Membrane stripping (also known as a membrane sweep) is a procedure done to help induce labor if you"re full term and yourcervix is already somewhat dilated.Your practitioner inserts a finger through your cervix and manually separates your amniotic sac from the uterine lining. Many women find the procedure uncomfortable or even painful, but it only lasts a few minutes.

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What happens during membrane stripping?

Membrane stripping can be done during a regular office visit. Similar to an internal exam, your practitioner inserts a finger into your vagina and up through the cervix, then manually separates the amniotic sac from the lower part of your uterus with a sweeping motion. This triggers the release of prostaglandins, which may help further ripen your cervix and get contractions going.

When would I need a membrane sweep?

Your practitioner may suggest membrane stripping if you"re near or past your due date. A pregnancy that goes longer than 41 or 42 weeks puts you and your baby at greater risk for problems. For example, the placenta may become less effective at delivering nutrients and oxygen to your baby, increasing the risk of a stillbirth or serious problem for your newborn.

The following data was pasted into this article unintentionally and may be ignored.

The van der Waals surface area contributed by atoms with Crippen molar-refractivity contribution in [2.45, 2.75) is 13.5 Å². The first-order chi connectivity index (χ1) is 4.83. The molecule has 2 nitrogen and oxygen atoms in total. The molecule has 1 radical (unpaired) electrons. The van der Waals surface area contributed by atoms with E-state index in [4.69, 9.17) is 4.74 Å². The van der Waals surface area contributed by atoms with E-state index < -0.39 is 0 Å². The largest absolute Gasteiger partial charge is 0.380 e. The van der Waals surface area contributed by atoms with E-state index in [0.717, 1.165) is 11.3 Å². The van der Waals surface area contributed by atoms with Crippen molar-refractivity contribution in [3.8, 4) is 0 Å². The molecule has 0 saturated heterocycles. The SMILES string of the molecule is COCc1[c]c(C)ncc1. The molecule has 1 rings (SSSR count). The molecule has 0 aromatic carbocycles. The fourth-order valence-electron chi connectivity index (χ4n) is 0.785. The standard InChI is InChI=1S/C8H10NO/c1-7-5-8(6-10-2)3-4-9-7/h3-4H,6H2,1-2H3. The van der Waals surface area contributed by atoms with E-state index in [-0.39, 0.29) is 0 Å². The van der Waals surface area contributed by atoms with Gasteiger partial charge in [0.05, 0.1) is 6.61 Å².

If your practitioner is concerned that you or your baby aren"t doing well, she may suggest a c-section or a quicker method of induction.

Is membrane stripping safe?

Yes, membrane stripping is safe when it"s done at full term (39 to 41 weeks). Researchers have found that women who have membrane stripping aren’t more likely than other women to end up having a c-section or othercomplications.

Is membrane stripping effective?

Generally, yes. One study reported that 90 percent of women who had a membrane sweep delivered by 41 weeks, compared to 75 percent of women who didn"t have one.

Membrane stripping might be most effective if you"re past your due date.

Membrane stripping isn’t as effective as other methods of induction, such asusing Pitocin. It’s generally only used in situations when there isn’t a pressing medical reason to induce.